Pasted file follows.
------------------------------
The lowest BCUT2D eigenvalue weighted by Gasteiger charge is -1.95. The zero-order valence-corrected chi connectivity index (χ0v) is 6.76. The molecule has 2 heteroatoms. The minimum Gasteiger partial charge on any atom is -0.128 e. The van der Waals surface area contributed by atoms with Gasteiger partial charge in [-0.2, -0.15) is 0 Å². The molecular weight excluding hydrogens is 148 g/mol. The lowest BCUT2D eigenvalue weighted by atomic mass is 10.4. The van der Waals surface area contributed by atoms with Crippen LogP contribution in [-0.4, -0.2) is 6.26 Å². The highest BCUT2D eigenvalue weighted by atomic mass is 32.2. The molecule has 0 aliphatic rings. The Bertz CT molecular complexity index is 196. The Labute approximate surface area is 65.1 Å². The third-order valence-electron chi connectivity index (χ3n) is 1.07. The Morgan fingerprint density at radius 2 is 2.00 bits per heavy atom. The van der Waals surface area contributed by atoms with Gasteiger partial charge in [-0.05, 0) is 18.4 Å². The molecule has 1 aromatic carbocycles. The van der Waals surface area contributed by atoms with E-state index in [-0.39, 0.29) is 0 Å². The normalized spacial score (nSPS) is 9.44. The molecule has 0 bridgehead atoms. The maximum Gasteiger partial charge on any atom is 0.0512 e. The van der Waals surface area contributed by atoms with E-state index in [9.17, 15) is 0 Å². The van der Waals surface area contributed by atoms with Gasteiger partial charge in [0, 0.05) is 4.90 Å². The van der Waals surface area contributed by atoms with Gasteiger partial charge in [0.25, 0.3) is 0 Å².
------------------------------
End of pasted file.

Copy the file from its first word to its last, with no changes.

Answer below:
The lowest BCUT2D eigenvalue weighted by Gasteiger charge is -1.95. The zero-order valence-corrected chi connectivity index (χ0v) is 6.76. The molecule has 2 heteroatoms. The minimum Gasteiger partial charge on any atom is -0.128 e. The van der Waals surface area contributed by atoms with Gasteiger partial charge in [-0.2, -0.15) is 0 Å². The molecular weight excluding hydrogens is 148 g/mol. The lowest BCUT2D eigenvalue weighted by atomic mass is 10.4. The van der Waals surface area contributed by atoms with Crippen LogP contribution in [-0.4, -0.2) is 6.26 Å². The highest BCUT2D eigenvalue weighted by atomic mass is 32.2. The molecule has 0 aliphatic rings. The Bertz CT molecular complexity index is 196. The Labute approximate surface area is 65.1 Å². The third-order valence-electron chi connectivity index (χ3n) is 1.07. The Morgan fingerprint density at radius 2 is 2.00 bits per heavy atom. The van der Waals surface area contributed by atoms with Gasteiger partial charge in [-0.05, 0) is 18.4 Å². The molecule has 1 aromatic carbocycles. The van der Waals surface area contributed by atoms with E-state index in [-0.39, 0.29) is 0 Å². The normalized spacial score (nSPS) is 9.44. The molecule has 0 bridgehead atoms. The maximum Gasteiger partial charge on any atom is 0.0512 e. The van der Waals surface area contributed by atoms with E-state index in [9.17, 15) is 0 Å². The van der Waals surface area contributed by atoms with Gasteiger partial charge in [0, 0.05) is 4.90 Å². The van der Waals surface area contributed by atoms with Gasteiger partial charge in [0.25, 0.3) is 0 Å².